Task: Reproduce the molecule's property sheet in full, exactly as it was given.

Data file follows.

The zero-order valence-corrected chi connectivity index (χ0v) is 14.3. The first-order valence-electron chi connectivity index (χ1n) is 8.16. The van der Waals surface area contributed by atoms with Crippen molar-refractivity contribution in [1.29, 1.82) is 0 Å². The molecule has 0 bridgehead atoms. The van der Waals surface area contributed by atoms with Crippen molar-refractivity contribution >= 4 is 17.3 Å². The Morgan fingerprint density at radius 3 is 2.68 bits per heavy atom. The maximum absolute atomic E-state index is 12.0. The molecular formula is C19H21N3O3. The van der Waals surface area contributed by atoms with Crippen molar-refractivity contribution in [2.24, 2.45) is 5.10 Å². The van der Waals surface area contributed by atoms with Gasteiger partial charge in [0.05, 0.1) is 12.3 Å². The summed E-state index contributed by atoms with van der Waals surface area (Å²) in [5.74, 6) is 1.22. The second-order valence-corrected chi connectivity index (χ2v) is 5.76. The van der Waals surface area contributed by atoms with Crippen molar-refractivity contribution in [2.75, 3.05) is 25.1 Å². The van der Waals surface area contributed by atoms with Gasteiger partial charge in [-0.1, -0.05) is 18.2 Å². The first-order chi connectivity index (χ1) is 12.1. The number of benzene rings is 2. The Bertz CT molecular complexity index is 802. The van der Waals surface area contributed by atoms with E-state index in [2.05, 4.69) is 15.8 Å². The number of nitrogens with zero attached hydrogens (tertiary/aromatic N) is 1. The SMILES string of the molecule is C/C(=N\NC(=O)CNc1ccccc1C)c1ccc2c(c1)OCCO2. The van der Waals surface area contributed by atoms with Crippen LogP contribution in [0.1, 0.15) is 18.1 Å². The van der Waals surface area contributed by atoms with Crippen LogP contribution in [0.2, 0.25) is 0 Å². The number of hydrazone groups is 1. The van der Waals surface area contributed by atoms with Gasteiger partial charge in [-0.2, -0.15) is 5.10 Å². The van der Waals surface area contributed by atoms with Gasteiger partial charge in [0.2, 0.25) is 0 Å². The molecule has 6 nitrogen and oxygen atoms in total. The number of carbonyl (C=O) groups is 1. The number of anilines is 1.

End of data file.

The zero-order valence-corrected chi connectivity index (χ0v) is 14.3. The first-order valence-electron chi connectivity index (χ1n) is 8.16. The van der Waals surface area contributed by atoms with Crippen molar-refractivity contribution in [1.29, 1.82) is 0 Å². The molecule has 0 bridgehead atoms. The van der Waals surface area contributed by atoms with Crippen molar-refractivity contribution >= 4 is 17.3 Å². The Morgan fingerprint density at radius 3 is 2.68 bits per heavy atom. The maximum absolute atomic E-state index is 12.0. The molecular formula is C19H21N3O3. The van der Waals surface area contributed by atoms with Crippen molar-refractivity contribution in [2.24, 2.45) is 5.10 Å². The van der Waals surface area contributed by atoms with Gasteiger partial charge in [0.05, 0.1) is 12.3 Å². The summed E-state index contributed by atoms with van der Waals surface area (Å²) in [5.74, 6) is 1.22. The second-order valence-corrected chi connectivity index (χ2v) is 5.76. The van der Waals surface area contributed by atoms with Crippen molar-refractivity contribution in [2.75, 3.05) is 25.1 Å². The van der Waals surface area contributed by atoms with Gasteiger partial charge in [-0.1, -0.05) is 18.2 Å². The first-order chi connectivity index (χ1) is 12.1. The number of benzene rings is 2. The Bertz CT molecular complexity index is 802. The van der Waals surface area contributed by atoms with E-state index in [2.05, 4.69) is 15.8 Å². The number of nitrogens with zero attached hydrogens (tertiary/aromatic N) is 1. The SMILES string of the molecule is C/C(=N\NC(=O)CNc1ccccc1C)c1ccc2c(c1)OCCO2. The van der Waals surface area contributed by atoms with Crippen LogP contribution in [0.1, 0.15) is 18.1 Å². The van der Waals surface area contributed by atoms with Crippen LogP contribution in [0.2, 0.25) is 0 Å². The number of hydrazone groups is 1. The van der Waals surface area contributed by atoms with Gasteiger partial charge in [-0.2, -0.15) is 5.10 Å². The van der Waals surface area contributed by atoms with Gasteiger partial charge in [0.2, 0.25) is 0 Å². The molecule has 6 nitrogen and oxygen atoms in total. The number of carbonyl (C=O) groups is 1. The number of anilines is 1.